Sunday, November 7, 2010


It is not hard to obey when we love the one whom we obey – St. Ignatius Loyola

(Phil 3:17—4:1)Join with others in being imitators of me, brothers and sisters,
and observe those who thus conduct themselves according to the model you have in us.
For many, as I have often told you and now tell you even in tears, conduct themselves as enemies of the cross of Christ. Their end is destruction. Their God is their stomach; their glory is in their “shame.” Their minds are occupied with earthly things. But our citizenship is in heaven, and from it we also await a savior, the Lord Jesus Christ. He will change our lowly body to conform with his glorified Body by the power that enables him also to bring all things into subjection to himself. Therefore, my brothers and sisters, whom I love and long for, my joy and crown, in this way stand firm in the Lord, beloved.

In today’s reading, Paul writes to the Philippians from jail. The letter shows the great affection that he had for the people there and their faith and unity since the days that he preached Christ Jesus to them. But all is not well now in the sense that some have come to the Philippians and spread a “gospel” that was foreign to Paul’s original preaching/teaching. He refers to them as “enemies of the cross of Christ,” a strong warning to the Philippians of the danger of following them.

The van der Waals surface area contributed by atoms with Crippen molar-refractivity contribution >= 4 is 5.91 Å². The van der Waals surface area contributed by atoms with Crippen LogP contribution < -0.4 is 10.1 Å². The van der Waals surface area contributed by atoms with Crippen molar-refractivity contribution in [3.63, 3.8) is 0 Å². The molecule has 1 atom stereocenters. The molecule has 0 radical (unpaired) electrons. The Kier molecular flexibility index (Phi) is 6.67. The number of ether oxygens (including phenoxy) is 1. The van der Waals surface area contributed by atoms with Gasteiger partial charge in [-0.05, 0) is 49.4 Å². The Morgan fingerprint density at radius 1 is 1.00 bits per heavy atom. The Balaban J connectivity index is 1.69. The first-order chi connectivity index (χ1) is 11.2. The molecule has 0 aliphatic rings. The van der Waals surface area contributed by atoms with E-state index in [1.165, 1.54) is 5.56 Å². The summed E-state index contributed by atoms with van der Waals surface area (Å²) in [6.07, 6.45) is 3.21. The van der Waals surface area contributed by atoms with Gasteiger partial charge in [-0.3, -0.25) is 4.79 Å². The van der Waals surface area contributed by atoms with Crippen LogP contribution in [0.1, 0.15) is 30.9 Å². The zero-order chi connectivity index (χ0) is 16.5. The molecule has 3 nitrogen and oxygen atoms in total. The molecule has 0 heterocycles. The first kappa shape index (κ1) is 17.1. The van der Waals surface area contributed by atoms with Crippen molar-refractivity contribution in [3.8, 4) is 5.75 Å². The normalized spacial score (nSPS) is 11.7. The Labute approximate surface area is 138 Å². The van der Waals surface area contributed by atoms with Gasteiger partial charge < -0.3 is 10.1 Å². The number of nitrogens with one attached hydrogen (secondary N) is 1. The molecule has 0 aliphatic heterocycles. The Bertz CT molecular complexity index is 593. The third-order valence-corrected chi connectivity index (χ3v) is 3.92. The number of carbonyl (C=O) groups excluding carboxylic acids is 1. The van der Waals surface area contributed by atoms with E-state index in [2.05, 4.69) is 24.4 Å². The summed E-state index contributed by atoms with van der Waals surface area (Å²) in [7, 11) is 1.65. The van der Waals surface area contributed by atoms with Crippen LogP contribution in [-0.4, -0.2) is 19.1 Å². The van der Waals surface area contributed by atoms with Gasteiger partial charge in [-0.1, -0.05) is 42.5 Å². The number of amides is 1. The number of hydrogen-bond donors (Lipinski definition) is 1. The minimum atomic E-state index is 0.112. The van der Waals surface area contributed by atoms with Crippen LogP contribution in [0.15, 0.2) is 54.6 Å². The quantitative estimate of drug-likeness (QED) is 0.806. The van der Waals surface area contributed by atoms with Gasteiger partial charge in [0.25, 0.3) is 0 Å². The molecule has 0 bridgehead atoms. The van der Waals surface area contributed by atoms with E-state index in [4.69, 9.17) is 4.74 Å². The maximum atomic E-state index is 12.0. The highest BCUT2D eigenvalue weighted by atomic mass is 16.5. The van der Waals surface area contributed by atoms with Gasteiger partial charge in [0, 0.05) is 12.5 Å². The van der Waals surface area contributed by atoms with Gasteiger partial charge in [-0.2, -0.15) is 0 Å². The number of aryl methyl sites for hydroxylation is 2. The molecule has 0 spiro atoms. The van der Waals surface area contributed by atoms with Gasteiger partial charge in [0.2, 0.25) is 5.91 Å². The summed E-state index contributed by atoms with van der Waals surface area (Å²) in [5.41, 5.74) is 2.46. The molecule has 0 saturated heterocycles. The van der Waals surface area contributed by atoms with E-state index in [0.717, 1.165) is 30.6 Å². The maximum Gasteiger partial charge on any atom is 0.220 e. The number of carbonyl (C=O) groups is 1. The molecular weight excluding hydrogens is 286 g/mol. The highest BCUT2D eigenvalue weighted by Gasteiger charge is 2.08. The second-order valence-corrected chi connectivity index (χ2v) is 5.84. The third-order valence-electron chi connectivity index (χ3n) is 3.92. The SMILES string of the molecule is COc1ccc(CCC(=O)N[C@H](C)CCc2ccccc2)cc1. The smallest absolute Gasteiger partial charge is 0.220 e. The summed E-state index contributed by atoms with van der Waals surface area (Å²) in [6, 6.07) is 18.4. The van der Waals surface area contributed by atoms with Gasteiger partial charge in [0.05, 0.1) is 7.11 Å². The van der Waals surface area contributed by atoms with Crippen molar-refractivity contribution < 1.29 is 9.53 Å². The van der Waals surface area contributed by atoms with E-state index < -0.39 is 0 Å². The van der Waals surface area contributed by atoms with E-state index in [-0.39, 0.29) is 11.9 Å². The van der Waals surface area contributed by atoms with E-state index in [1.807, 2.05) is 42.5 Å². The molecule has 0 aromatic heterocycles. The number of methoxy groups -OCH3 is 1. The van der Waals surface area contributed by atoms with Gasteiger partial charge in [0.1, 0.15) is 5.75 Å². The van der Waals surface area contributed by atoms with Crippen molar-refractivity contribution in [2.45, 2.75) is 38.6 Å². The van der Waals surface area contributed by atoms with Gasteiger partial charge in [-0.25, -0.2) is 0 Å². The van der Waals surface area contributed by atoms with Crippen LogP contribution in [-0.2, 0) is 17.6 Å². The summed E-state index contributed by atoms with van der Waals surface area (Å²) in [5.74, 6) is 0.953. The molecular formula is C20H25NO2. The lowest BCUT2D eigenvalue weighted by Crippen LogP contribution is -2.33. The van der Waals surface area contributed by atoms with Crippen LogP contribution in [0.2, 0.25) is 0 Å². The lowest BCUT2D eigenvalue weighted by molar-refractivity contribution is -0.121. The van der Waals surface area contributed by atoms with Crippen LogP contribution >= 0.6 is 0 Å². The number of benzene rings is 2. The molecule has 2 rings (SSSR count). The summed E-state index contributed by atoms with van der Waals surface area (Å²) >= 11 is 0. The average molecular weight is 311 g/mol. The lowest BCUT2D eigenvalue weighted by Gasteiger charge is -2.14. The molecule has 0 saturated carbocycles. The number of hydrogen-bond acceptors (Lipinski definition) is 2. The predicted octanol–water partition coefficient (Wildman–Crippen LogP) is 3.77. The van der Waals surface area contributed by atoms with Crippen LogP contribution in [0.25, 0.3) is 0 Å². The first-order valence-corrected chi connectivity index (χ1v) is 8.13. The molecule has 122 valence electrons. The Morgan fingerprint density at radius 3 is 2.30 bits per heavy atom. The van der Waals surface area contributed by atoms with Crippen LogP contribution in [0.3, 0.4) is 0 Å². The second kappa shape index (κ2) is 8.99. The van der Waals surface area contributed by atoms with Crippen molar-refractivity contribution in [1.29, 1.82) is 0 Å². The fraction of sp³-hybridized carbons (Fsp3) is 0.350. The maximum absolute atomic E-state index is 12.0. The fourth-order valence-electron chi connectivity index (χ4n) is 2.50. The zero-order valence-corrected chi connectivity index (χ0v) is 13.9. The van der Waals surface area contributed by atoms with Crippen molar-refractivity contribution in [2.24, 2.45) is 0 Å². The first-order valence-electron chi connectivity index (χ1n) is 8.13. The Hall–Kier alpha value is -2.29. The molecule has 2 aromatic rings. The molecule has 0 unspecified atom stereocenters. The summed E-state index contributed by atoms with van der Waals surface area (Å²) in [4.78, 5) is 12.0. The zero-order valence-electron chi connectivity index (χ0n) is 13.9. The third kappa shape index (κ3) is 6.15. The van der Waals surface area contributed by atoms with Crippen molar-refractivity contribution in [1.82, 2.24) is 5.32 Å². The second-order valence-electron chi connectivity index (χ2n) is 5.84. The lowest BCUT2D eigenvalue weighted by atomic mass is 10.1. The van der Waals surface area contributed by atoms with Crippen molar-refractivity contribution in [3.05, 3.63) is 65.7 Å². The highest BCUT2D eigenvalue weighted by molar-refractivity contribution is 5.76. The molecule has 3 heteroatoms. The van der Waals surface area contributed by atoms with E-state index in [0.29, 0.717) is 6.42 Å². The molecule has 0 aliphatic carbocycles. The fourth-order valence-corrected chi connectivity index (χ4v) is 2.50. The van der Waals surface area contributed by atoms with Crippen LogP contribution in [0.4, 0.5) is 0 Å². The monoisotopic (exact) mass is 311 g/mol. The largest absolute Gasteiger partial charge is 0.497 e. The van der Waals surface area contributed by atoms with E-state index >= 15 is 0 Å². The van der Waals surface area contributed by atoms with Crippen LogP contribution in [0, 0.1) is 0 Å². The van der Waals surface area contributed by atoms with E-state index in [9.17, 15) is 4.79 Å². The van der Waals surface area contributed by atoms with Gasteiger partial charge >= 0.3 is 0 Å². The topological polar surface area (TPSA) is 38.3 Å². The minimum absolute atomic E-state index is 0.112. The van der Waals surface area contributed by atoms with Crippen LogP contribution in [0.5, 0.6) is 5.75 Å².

He encourages the people to “stand firm in the Lord.” What a powerful message for all of us to hear. The famous hymn from Philippians just earlier in the letter focuses on the humility and obedience of Christ Jesus, “Though he was in the form of God . . . he emptied himself . . . becoming obedient to death, even death on the cross.” Clearly that’s the way we are invited to live our lives, and, indeed, the saints throughout history became extraordinary in their imitation of Christ.

Realizing that our true home is in heaven shows us how we should live our lives right now. The great saints and spiritual writers of the centuries refer to this holy way of living as "detachment." By not allowing undue affection for created things, detachment keeps our eyes focused on heaven. "Beloved, you are strangers and in exile; hence I urge you not to indulge your carnal desires. By their nature they wage war on the soul" (1 Pt 2:11).

While everything God created is good (Gn 1:31), "no man can serve two masters. He will either hate one and love the other or be attentive to one and despise the other" (Mt 6:24). Detachment lets us follow God in total freedom. The Bible and Church history are filled with examples of saints who joyfully gave up houses or brothers or sisters or father or mother or lands (Mt 19:29).

Focusing on our heavenly citizenship is a great way to die. Yet being detached from “things” so as to more closely follow the Creator is an even greater way to live.

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